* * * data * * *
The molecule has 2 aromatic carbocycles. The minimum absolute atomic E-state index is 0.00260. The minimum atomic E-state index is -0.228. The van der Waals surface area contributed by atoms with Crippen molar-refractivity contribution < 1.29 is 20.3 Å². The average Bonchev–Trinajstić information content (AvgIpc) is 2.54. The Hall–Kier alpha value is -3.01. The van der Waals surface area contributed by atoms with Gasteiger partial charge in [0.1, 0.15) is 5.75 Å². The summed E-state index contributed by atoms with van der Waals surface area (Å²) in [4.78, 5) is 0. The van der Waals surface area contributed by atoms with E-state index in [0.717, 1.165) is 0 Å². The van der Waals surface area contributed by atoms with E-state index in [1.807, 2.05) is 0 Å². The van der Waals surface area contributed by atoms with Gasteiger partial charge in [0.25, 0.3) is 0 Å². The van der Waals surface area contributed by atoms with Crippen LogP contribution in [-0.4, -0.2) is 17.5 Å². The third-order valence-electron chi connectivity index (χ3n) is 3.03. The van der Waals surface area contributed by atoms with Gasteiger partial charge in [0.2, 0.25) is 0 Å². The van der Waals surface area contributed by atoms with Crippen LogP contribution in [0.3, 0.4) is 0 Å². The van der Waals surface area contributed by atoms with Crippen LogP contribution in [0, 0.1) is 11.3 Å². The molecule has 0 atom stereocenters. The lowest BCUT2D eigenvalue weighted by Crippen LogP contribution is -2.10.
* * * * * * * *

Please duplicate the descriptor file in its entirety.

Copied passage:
The molecule has 2 aromatic carbocycles. The minimum absolute atomic E-state index is 0.00260. The minimum atomic E-state index is -0.228. The van der Waals surface area contributed by atoms with Crippen molar-refractivity contribution < 1.29 is 20.3 Å². The average Bonchev–Trinajstić information content (AvgIpc) is 2.54. The Hall–Kier alpha value is -3.01. The van der Waals surface area contributed by atoms with Gasteiger partial charge in [0.1, 0.15) is 5.75 Å². The summed E-state index contributed by atoms with van der Waals surface area (Å²) in [4.78, 5) is 0. The van der Waals surface area contributed by atoms with E-state index in [0.717, 1.165) is 0 Å². The van der Waals surface area contributed by atoms with E-state index in [1.807, 2.05) is 0 Å². The van der Waals surface area contributed by atoms with Gasteiger partial charge in [0.25, 0.3) is 0 Å². The van der Waals surface area contributed by atoms with Crippen LogP contribution in [-0.4, -0.2) is 17.5 Å². The third-order valence-electron chi connectivity index (χ3n) is 3.03. The van der Waals surface area contributed by atoms with Gasteiger partial charge in [0.2, 0.25) is 0 Å². The van der Waals surface area contributed by atoms with Crippen LogP contribution in [0.3, 0.4) is 0 Å². The van der Waals surface area contributed by atoms with Crippen LogP contribution in [0, 0.1) is 11.3 Å². The molecule has 0 atom stereocenters. The lowest BCUT2D eigenvalue weighted by Crippen LogP contribution is -2.10.